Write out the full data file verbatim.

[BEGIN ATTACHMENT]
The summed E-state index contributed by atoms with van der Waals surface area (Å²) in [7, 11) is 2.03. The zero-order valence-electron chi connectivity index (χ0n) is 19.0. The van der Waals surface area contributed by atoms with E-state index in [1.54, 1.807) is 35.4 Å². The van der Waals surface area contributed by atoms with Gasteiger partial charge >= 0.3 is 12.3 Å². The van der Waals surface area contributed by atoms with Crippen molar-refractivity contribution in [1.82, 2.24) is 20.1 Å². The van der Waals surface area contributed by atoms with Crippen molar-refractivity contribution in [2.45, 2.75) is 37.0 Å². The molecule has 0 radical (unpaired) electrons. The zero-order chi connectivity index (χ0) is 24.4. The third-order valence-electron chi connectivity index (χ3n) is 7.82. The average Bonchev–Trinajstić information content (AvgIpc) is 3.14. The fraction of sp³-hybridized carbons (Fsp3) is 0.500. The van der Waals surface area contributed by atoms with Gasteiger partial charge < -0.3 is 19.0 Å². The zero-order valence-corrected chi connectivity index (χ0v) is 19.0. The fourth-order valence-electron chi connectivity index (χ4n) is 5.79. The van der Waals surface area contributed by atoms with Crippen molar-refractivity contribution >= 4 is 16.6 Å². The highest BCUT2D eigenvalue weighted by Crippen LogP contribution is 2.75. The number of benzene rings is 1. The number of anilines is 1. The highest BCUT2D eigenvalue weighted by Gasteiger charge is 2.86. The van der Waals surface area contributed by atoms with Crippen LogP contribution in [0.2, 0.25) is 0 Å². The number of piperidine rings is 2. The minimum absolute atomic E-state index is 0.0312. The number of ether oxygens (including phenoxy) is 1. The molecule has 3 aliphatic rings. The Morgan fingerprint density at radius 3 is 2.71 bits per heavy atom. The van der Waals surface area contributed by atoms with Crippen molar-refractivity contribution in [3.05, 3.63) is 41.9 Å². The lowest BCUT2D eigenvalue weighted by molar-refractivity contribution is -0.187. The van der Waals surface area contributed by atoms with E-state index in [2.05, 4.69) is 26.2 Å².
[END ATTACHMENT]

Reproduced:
The summed E-state index contributed by atoms with van der Waals surface area (Å²) in [7, 11) is 2.03. The zero-order valence-electron chi connectivity index (χ0n) is 19.0. The van der Waals surface area contributed by atoms with E-state index in [1.54, 1.807) is 35.4 Å². The van der Waals surface area contributed by atoms with Gasteiger partial charge >= 0.3 is 12.3 Å². The van der Waals surface area contributed by atoms with Crippen molar-refractivity contribution in [1.82, 2.24) is 20.1 Å². The van der Waals surface area contributed by atoms with Crippen molar-refractivity contribution in [2.45, 2.75) is 37.0 Å². The molecule has 0 radical (unpaired) electrons. The zero-order chi connectivity index (χ0) is 24.4. The third-order valence-electron chi connectivity index (χ3n) is 7.82. The average Bonchev–Trinajstić information content (AvgIpc) is 3.14. The fraction of sp³-hybridized carbons (Fsp3) is 0.500. The van der Waals surface area contributed by atoms with Gasteiger partial charge < -0.3 is 19.0 Å². The zero-order valence-corrected chi connectivity index (χ0v) is 19.0. The fourth-order valence-electron chi connectivity index (χ4n) is 5.79. The van der Waals surface area contributed by atoms with Crippen molar-refractivity contribution >= 4 is 16.6 Å². The highest BCUT2D eigenvalue weighted by Crippen LogP contribution is 2.75. The number of benzene rings is 1. The number of anilines is 1. The highest BCUT2D eigenvalue weighted by Gasteiger charge is 2.86. The van der Waals surface area contributed by atoms with Crippen LogP contribution in [0.2, 0.25) is 0 Å². The number of piperidine rings is 2. The minimum absolute atomic E-state index is 0.0312. The number of ether oxygens (including phenoxy) is 1. The molecule has 3 aliphatic rings. The Morgan fingerprint density at radius 3 is 2.71 bits per heavy atom. The van der Waals surface area contributed by atoms with Crippen molar-refractivity contribution in [3.05, 3.63) is 41.9 Å². The lowest BCUT2D eigenvalue weighted by molar-refractivity contribution is -0.187. The van der Waals surface area contributed by atoms with E-state index in [2.05, 4.69) is 26.2 Å².